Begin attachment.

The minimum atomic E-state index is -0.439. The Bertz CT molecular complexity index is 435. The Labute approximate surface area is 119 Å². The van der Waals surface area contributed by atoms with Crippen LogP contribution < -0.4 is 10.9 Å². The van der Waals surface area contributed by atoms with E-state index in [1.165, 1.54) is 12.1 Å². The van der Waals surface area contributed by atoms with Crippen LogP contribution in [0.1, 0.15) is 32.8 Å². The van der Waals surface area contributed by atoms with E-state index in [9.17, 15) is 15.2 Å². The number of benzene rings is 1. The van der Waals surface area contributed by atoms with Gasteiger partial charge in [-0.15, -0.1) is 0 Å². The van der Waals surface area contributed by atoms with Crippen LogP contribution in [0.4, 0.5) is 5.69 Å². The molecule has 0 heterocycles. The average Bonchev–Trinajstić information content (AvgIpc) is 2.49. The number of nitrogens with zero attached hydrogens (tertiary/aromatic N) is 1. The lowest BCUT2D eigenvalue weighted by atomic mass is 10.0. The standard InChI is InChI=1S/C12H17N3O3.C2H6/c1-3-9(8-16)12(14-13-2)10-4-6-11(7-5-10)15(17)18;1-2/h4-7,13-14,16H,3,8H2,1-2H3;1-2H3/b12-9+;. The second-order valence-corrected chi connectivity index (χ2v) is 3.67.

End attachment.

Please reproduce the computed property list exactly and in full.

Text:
The minimum atomic E-state index is -0.439. The Bertz CT molecular complexity index is 435. The Labute approximate surface area is 119 Å². The van der Waals surface area contributed by atoms with Crippen LogP contribution < -0.4 is 10.9 Å². The van der Waals surface area contributed by atoms with E-state index in [1.165, 1.54) is 12.1 Å². The van der Waals surface area contributed by atoms with Crippen LogP contribution in [0.1, 0.15) is 32.8 Å². The van der Waals surface area contributed by atoms with E-state index in [9.17, 15) is 15.2 Å². The number of benzene rings is 1. The van der Waals surface area contributed by atoms with Gasteiger partial charge in [-0.15, -0.1) is 0 Å². The van der Waals surface area contributed by atoms with Crippen LogP contribution in [0.4, 0.5) is 5.69 Å². The molecule has 0 heterocycles. The average Bonchev–Trinajstić information content (AvgIpc) is 2.49. The number of nitrogens with zero attached hydrogens (tertiary/aromatic N) is 1. The lowest BCUT2D eigenvalue weighted by atomic mass is 10.0. The standard InChI is InChI=1S/C12H17N3O3.C2H6/c1-3-9(8-16)12(14-13-2)10-4-6-11(7-5-10)15(17)18;1-2/h4-7,13-14,16H,3,8H2,1-2H3;1-2H3/b12-9+;. The second-order valence-corrected chi connectivity index (χ2v) is 3.67.